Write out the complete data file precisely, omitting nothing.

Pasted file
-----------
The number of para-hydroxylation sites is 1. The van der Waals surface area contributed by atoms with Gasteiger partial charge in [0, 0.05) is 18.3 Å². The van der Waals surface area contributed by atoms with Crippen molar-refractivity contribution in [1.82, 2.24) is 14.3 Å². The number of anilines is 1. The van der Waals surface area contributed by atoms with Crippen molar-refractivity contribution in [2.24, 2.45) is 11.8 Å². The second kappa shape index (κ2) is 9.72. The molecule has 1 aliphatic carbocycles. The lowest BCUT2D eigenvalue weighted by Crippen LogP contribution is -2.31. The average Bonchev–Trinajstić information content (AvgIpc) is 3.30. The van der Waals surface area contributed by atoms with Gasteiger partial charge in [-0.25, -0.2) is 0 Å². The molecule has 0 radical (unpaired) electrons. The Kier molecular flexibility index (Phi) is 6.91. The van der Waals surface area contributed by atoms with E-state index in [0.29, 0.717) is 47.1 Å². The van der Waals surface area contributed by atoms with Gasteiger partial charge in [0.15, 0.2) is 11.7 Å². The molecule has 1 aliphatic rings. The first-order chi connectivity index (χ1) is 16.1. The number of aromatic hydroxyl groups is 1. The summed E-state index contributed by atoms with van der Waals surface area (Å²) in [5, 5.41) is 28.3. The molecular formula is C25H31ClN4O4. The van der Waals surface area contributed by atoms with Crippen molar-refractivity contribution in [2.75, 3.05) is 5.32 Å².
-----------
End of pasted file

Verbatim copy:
The number of para-hydroxylation sites is 1. The van der Waals surface area contributed by atoms with Gasteiger partial charge in [0, 0.05) is 18.3 Å². The van der Waals surface area contributed by atoms with Crippen molar-refractivity contribution in [1.82, 2.24) is 14.3 Å². The number of anilines is 1. The van der Waals surface area contributed by atoms with Crippen molar-refractivity contribution in [2.24, 2.45) is 11.8 Å². The second kappa shape index (κ2) is 9.72. The molecule has 1 aliphatic carbocycles. The lowest BCUT2D eigenvalue weighted by Crippen LogP contribution is -2.31. The average Bonchev–Trinajstić information content (AvgIpc) is 3.30. The van der Waals surface area contributed by atoms with Gasteiger partial charge in [-0.25, -0.2) is 0 Å². The molecule has 0 radical (unpaired) electrons. The Kier molecular flexibility index (Phi) is 6.91. The van der Waals surface area contributed by atoms with E-state index in [0.29, 0.717) is 47.1 Å². The van der Waals surface area contributed by atoms with Gasteiger partial charge in [0.15, 0.2) is 11.7 Å². The molecule has 1 aliphatic rings. The first-order chi connectivity index (χ1) is 16.1. The number of aromatic hydroxyl groups is 1. The summed E-state index contributed by atoms with van der Waals surface area (Å²) in [5, 5.41) is 28.3. The molecular formula is C25H31ClN4O4. The van der Waals surface area contributed by atoms with Crippen molar-refractivity contribution in [2.75, 3.05) is 5.32 Å².